By Ashley Preen
July 11, 2018
Choosing an accountant is an important step when growing your business, as choosing a good accountant could be essential for growing your business at a sustainable rate whilst ensuring that you fulfil your tax obligations with HMRC. Sometimes, as your business grows, your tax liability changes, and it’s essential to be able to plan ahead so that you’re not caught out by a large and unexpected tax bill come April.
So, before you choose an accountant for your growing business, what do you need to consider? Here we give you an overview of the most important factors to consider when choosing an accountant for your business.
There’s a growing trend of businesses using online or virtual accountants who handle all their services from afar, perhaps even from the other side of the country. While this may seem convenient, it can inevitably lead to unforeseen problems and mistakes, especially if you run a business which is rather complex. These cloud-based and software-based accountants usually require their clients to perform their own bookkeeping, filling in the figures via the online software, which then gets sent to the remote accountant for review.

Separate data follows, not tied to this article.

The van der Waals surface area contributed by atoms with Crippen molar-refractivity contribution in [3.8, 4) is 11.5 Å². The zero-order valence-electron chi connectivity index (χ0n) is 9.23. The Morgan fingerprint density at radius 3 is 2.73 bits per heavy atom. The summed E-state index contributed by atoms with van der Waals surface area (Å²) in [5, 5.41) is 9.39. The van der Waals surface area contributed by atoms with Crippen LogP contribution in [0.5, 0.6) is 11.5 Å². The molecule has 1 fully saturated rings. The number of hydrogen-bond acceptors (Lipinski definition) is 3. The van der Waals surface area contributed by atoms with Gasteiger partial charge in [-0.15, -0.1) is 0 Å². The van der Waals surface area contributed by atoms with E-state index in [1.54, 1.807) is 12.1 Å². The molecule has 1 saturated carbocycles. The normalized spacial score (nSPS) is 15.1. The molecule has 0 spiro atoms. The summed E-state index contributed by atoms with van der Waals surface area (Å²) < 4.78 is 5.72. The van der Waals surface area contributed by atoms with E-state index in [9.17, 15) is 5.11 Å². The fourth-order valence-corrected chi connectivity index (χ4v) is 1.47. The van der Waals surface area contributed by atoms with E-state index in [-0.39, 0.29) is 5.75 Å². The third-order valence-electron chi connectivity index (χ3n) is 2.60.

The problem with this is that business owners are more likely to make mistakes when performing their own bookkeeping, meaning inaccuracies are more likely to occur. This could easily lead to an HMRC investigation or cause your tax bill to be inaccurate, both of which are not good news for a growing business, and could result in crippling legal fees. It’s best to work with an accountant who is close to your business and who performs a full bookkeeping service – ensuring that no costly mistakes can be made. Working with a nearby accountant also allows you to see them in-person to receive advice and consultations which are much more in-depth and reassuring than a quick email or phone call.
When it comes to your accounting, you certainly don’t want to work with a flaky fly-by-night company; you want to work with an accountant who is reputable and qualified. After all, they’re looking after your company’s finances! Chartered/certified accountants are those which have been regulated by a professional accounting body or officially recognised by the local government. Depending on your country, they could be titled as a Certified Public Accountants, a Chartered Accountants, a member of the Association of International Accountants, or a member of the Institute of Financial Accountants. If the accountancy firm you’re looking into boasts one of these titles, you can usually rest assured that they will be on the up and up.
Now, if you’re looking to save money or if your business is relatively small/simple, then it is possible to use accountants who don’t have these titles, and it is still completely legal to do so. If you’re looking to conduct some simple tax preparation, bookkeeping, or basic financial matters, then this may be the best way to go for you. Nonetheless, if your business is investigated by HMRC or you’re looking to qualify for a loan, you’re best having a highly-qualified accountant in your corner to back you up.